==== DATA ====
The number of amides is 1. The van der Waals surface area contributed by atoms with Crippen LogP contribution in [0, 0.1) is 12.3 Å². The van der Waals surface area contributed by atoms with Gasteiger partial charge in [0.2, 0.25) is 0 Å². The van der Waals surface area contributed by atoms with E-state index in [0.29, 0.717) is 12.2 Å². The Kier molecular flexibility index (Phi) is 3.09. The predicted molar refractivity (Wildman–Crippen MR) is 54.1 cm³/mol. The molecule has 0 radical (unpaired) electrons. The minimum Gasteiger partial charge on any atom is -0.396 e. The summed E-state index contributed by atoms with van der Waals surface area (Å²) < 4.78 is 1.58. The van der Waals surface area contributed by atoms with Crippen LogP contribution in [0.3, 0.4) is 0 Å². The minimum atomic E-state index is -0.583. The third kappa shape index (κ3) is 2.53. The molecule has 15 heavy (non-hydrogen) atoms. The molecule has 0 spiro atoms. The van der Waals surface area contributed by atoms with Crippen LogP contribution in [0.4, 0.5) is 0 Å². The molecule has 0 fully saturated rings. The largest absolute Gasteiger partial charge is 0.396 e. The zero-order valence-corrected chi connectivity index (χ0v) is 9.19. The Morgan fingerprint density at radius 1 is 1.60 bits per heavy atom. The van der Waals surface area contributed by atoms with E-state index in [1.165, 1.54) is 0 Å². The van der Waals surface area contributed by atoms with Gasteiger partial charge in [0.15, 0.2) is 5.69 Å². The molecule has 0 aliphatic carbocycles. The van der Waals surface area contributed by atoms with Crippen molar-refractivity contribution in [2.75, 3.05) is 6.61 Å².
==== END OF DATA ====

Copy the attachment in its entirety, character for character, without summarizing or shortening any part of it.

The number of amides is 1. The van der Waals surface area contributed by atoms with Crippen LogP contribution in [0, 0.1) is 12.3 Å². The van der Waals surface area contributed by atoms with Gasteiger partial charge in [0.2, 0.25) is 0 Å². The van der Waals surface area contributed by atoms with E-state index in [0.29, 0.717) is 12.2 Å². The Kier molecular flexibility index (Phi) is 3.09. The predicted molar refractivity (Wildman–Crippen MR) is 54.1 cm³/mol. The molecule has 0 radical (unpaired) electrons. The minimum Gasteiger partial charge on any atom is -0.396 e. The summed E-state index contributed by atoms with van der Waals surface area (Å²) < 4.78 is 1.58. The van der Waals surface area contributed by atoms with Crippen LogP contribution in [0.3, 0.4) is 0 Å². The minimum atomic E-state index is -0.583. The third kappa shape index (κ3) is 2.53. The molecule has 15 heavy (non-hydrogen) atoms. The molecule has 0 spiro atoms. The van der Waals surface area contributed by atoms with Crippen LogP contribution in [0.4, 0.5) is 0 Å². The molecule has 0 fully saturated rings. The largest absolute Gasteiger partial charge is 0.396 e. The zero-order valence-corrected chi connectivity index (χ0v) is 9.19. The Morgan fingerprint density at radius 1 is 1.60 bits per heavy atom. The van der Waals surface area contributed by atoms with E-state index in [1.165, 1.54) is 0 Å². The van der Waals surface area contributed by atoms with Gasteiger partial charge in [0.15, 0.2) is 5.69 Å². The molecule has 0 aliphatic carbocycles. The van der Waals surface area contributed by atoms with Crippen molar-refractivity contribution in [2.75, 3.05) is 6.61 Å².